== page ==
Lakers, Clippers draw lines in the sand

For once, the Lakers were the matinee game of the doubleheader. Their practice Thursday morning in El Segundo was the other place to be in Los Angeles. Their aging, self-imploding franchise felt like the dysfunctional one in this town.

Showtime was a few miles north, where sizzling point guard Chris Paul was set to be introduced as a member of the Los Angeles Clippers later in the afternoon.

The NBA had brought this strange reality on the Lakers with its pigheaded decision to veto the Paul trade from New Orleans to the Lakers last week, but the time for regret and anger had long since passed. Only sympathy felt appropriate now.

Then Kobe Bryant piped up and reminded everyone how teams in this town are measured.

"I'm definitely going to go watch [the Clippers]," Bryant said. "Come on, man. Blake Griffin has like a 60-inch vertical. Chris is vastly entertaining. For sure, I'll definitely check them out.

"They're young and they run up and down the floor and this, that and the other."

The reporters around him laughed, then played right into his hands with the follow-up question:

Wouldn't it be fun to play on an exciting team like that?

Bryant smirked. The question was on a tee.

"I like jewelry," he said. "I like winning."

In other words: Game on.

The Clippers might be the most exciting team in the NBA this season with Paul pushing the ball up the court like another charismatic point guard used to do in these parts, and throwing alley-oops to Griffin and high-flying center DeAndre Jordan.

But to own this town, to flip the script on Bryant and the Lakers, they'll need to do a lot more than dunk a lot.

Bryant could have left it at that. Instead he kept rolling, making sure Griffin and Paul would hear his message.

"If at this stage of our careers we're the boring team, then we're the boring team," Bryant said. "As long as we get results. San Antonio has been a boring team for over a decade, and they generate results. You have to evolve. You can't just try to fight the fact that we aren't going to continue to be exciting. No. You have to evolve and you have to adjust, and the reason you do that is to get results."

The great part for those of us who will get to watch this rivalry unfold over the next two seasons is that Griffin and Paul seem to be cut from the same cloth as Bryant.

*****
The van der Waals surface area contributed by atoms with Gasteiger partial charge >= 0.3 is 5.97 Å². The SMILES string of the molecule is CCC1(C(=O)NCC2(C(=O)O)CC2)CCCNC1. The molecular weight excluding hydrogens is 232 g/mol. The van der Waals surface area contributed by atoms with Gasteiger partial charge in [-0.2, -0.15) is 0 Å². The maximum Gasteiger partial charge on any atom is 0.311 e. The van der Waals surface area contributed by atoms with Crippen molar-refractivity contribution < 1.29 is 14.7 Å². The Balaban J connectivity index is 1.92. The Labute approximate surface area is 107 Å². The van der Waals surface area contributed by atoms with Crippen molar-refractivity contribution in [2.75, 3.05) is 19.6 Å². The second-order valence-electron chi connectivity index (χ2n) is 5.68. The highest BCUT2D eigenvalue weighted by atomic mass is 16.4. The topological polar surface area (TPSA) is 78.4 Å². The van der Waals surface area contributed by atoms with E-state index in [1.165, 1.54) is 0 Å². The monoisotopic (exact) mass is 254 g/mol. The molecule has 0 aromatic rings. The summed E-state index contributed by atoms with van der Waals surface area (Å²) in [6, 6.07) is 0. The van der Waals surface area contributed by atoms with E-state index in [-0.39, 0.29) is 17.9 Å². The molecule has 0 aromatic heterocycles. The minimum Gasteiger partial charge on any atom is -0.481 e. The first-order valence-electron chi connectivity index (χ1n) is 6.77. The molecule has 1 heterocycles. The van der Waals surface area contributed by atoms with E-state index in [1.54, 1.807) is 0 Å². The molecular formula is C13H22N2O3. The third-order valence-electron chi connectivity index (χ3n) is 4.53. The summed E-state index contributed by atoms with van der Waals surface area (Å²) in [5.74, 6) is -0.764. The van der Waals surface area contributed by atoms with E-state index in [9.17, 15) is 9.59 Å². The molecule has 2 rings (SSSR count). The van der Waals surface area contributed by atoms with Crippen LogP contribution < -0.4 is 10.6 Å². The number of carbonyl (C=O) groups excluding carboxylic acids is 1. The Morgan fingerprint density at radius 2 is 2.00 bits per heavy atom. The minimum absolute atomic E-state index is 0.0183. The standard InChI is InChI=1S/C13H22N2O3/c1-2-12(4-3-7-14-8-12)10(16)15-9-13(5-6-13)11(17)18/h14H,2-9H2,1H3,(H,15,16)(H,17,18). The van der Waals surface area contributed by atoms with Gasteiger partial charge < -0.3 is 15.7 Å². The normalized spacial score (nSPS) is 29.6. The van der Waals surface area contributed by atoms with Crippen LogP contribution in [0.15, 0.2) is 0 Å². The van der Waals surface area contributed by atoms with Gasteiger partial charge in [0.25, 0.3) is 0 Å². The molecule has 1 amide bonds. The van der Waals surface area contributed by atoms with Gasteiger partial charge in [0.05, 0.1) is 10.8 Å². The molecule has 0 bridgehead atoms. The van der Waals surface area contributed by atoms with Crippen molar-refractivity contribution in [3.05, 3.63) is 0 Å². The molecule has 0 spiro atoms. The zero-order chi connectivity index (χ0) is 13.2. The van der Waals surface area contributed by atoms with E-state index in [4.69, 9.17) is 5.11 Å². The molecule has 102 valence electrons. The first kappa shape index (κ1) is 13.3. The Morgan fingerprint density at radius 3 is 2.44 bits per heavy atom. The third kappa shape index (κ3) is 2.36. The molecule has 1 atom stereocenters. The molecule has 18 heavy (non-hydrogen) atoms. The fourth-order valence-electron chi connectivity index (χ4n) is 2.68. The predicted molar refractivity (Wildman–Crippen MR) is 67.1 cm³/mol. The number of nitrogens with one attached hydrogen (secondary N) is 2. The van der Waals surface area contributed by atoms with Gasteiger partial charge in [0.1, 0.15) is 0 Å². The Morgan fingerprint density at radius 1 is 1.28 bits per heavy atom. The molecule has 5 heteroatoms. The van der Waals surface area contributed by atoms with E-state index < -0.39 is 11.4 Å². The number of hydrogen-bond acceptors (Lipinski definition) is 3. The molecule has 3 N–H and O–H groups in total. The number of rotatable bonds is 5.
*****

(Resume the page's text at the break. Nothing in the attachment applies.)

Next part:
They don't just want to be great; they need to be great. No, that's not going far enough. They can't imagine a reality in which they aren't great. Losing is worse than sitting out.

"I don't want to win; I have to win," Paul said. "If I don't win, then it's usually a problem."

Paul said he counts Bryant among his good friends. When I mentioned to him what the Lakers star had said earlier in the day, he shook his head, laughed a little, then said:

"I prefer [jewelry], too. So we'll see."

And the Lakers?

"I can't worry about what's going on over there," Paul said. "All I can do is control what me and my guys do in our locker room. We can talk about [a rivalry] all day. But at the end of the day, we gotta hoop."

Paul has made a huge impression across the league in his first five seasons. The first impression he made here as a member of the Clippers was a good one. He seemed humble and genuine. Charismatic, but not trying too hard to be.

When a reporter asked him a question in Spanish, he listened intently and tried to understand. When the reporter asked whether he could answer in Spanish, Paul gracefully declined but promised to give it a shot when there were far fewer cameras around to capture it, should he accidentally stumble his way through it and become an instant YouTube classic.

Afterward, though, he sought out that reporter and made good on the promise.

It was a small gesture, but a telling one. Chris Paul is a man who intends to keep his word.

Before Thursday, I could see only alley-oops between Paul and Griffin, not championships. After listening to them both, I saw a chemistry that can turn into something special.

Griffin has never been afraid of the challenges here. Even better, he refuses to be constrained by them. As much as he's changed the Clippers' fortunes on the court, he has changed their entire culture with his workmanlike, ultra-competitive approach to the game.

And as much as he was thrilled by the Paul trade, he seems to have an innate understanding that championships are earned on the court, not won with blockbuster trades.

So no, there were no disco lights or party favors Thursday. Griffin was thinking playoff appearances, not one, not two, not three championships.

"I'm not going to sit here and promise that we're going to win this amount of games or that we're going to go this far in the playoffs," Griffin said. "There's going to be none of that. The only thing I'm going to promise is that you're going to get our best every night.

"And when you hear the Clippers, it's not going to be a joke anymore. I can guarantee you that."

It was the kind of answer Bryant would have given 12 years ago. Before he made his own mark. Before he'd proven anything.

It was exactly the kind of answer Bryant would hope a teammate of his would give today, and the reason he admires Griffin so much already.

But you get the feeling Bryant won't be complimenting Griffin and Paul as much in the future.

It was one thing to encourage the kid when he was stuck on a losing team last season.

The game has changed now. The game is on.

Ramona Shelburne is a reporter and columnist for ESPNLosAngeles.com.